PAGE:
The red brick house is the last duplex on the left at the end of a street in northeast Columbia. A generously dented white car sits in the driveway facing the street. No kids run up and down the street as dusk turns to dark.
There is nothing out of the ordinary about this house or this street, except that in January it was the site of a homicide.
Deonte Gainwell died in this driveway. He was 20.
Gainwell, known to some as “Big Mac,” was the first of at least nine gun homicide victims this year in Columbia. (One person fatally shot with a gun may have been the victim of a “justified” homicide; police were investigating.)
The vast majority of homicides in Missouri and the United States are committed with handguns. Gainwell was killed with a handgun. The suspect in his murder was 24 at the time of his arrest.
The case illustrates an alarming trend: Younger people are using guns in crimes in Missouri. And “time to crime” is declining — that is, the time between when a person obtains a gun and uses it.
In September alone, there were six shooting deaths. James D. Hickem, 23, was the last that month.
And then, 13-year-old Dajion Harris, a student at Oakland Middle School, died from a gunshot wound. The suspect charged with second-degree murder in his death, Cameron White, is only 19 years old. The probable cause statement in the case says the victim and the suspect were playing with guns.
Data collected between 2011 and 2018 by the U.S. Bureau of Alcohol, Tobacco, Firearms and Explosives (ATF) shows an increase in the number of minors possessing firearms in Missouri. The same data also shows that more guns are being acquired and used more quickly in crimes, including deadly shootings.
In 2018, 8,690 firearms were recovered and traced by the ATF in Missouri. That number is up from the 4,341 traced in 2011.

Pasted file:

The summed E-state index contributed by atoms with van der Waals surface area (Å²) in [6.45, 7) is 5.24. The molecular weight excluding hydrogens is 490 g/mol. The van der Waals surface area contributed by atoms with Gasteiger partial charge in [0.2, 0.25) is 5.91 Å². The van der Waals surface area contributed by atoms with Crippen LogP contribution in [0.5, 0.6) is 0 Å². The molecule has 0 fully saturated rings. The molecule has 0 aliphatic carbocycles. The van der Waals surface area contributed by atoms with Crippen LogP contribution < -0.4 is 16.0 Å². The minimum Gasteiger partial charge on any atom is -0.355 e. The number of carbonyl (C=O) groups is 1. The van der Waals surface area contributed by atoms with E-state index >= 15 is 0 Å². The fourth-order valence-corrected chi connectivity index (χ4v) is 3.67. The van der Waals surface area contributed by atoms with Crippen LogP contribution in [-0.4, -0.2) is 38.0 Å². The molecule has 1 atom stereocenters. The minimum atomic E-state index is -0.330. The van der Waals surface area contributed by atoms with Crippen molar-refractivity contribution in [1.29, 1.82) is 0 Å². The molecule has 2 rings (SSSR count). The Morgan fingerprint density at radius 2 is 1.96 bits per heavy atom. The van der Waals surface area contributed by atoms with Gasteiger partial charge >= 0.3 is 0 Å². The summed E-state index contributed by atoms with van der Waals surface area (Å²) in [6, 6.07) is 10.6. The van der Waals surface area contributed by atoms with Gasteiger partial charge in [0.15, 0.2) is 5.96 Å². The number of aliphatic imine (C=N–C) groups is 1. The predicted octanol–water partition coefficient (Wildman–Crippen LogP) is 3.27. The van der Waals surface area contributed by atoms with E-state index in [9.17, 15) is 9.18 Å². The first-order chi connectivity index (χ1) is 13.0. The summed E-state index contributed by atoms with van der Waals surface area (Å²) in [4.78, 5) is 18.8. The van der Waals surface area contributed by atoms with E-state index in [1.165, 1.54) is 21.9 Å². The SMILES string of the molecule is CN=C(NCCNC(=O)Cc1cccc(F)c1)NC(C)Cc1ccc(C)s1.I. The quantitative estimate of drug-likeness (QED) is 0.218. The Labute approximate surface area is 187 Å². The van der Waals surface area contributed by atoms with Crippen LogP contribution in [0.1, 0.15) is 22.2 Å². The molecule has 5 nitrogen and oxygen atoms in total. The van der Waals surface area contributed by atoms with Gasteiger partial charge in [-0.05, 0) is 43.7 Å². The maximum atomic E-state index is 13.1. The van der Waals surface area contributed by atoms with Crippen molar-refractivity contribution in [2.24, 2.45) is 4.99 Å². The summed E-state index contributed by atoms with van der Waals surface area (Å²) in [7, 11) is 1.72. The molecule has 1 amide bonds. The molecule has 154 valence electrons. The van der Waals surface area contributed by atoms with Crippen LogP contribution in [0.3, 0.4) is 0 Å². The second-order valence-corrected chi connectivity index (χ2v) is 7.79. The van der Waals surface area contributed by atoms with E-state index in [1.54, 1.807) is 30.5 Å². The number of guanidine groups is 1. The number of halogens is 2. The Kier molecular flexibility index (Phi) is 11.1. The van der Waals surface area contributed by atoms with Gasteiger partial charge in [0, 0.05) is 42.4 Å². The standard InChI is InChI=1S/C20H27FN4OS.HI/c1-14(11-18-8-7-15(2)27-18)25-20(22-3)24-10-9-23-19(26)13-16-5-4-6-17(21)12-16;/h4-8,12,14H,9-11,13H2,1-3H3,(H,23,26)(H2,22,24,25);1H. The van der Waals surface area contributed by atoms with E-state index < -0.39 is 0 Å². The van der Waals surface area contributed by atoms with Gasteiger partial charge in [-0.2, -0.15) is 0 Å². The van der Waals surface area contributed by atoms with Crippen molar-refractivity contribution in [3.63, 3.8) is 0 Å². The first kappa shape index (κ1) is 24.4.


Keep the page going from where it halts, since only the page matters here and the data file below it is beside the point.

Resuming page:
Columbia had 129 firearms traced by the agency in 2018. The annual report obtained from the ATF also shows several trends, including that more people under the age of 24 possess and use firearms in crimes.
There was a 40% increase between 2012 and 2018 in the number of guns traced to people 17 or younger. Last year, 217 guns were traced to people in that age group. In 2012, the number was 155.
But it isn’t only minors. There’s been an increase in the number of guns traced to people ages 18 to 30, and that increase has been steady for the past seven years.
Gun deaths rising in the U.S.
Columbia’s recent rise in gun deaths coincides with an increase in gun deaths in the U.S. that began four years ago, according to a study published in the peer-reviewed health care journal Health Affairs on Oct. 7.
The study conducted by researchers from the University of Michigan Medical School, Michigan State University School of Criminal Justice and the University of Pittsburgh Graduate School of Public Health examined statistics documented by the Centers for Disease Control and Prevention.
It revealed the first significant increase in gun fatalities in 15 years. These deaths increased at least 50% in North Dakota, Missouri, Ohio and New Hampshire, according to the study. Missouri’s increase in firearms deaths was 64.1% between 1999 and 2017 — the second-highest increase nationally, behind North Dakota.
Suicide remains the most common form of firearm death in most states, but Missouri has seen an increase in homicides over the past four years as well.
A recent story by the St. Louis Post-Dispatch tracked the number of child homicides in St. Louis alone over a 30-year period. The paper reported that more than 580 children in St. Louis were homicide victims between 1990 and 2019.
Gainwell was 20 years old when he shot community activist Ahmonta Harris, 26, last November. Boone County Prosecuting Attorney Dan Knight decided not to prosecute Gainwell after evidence collected by the Boone County Sheriff’s Department indicated Harris had broken into Gainwell’s home. But Gainwell died before the prosecutor reached that conclusion. He was shot Jan. 17, and a man, Laron Nesbitt, 24, was charged with his murder.
But the idea of a 20-year-old having a handgun is a story on its own. A 20-year-old cannot legally buy a handgun for himself through a person who has a Federal Firearms License. Under Missouri and federal law, you must be 21 or older to buy a handgun from a seller with the license.
But there are other ways someone younger than 21 can legally buy a handgun.
The background on background checks
In Missouri, there are two main ways to buy a handgun. The first is from a person who has a Federal Firearms License (a Federal Firearms Licensee). To purchase any firearm from a licensee, the buyer must pass a National Instant Criminal Background Check and be 21. Gun stores, pawn shops and sporting goods stores have Federal Firearms Licenses.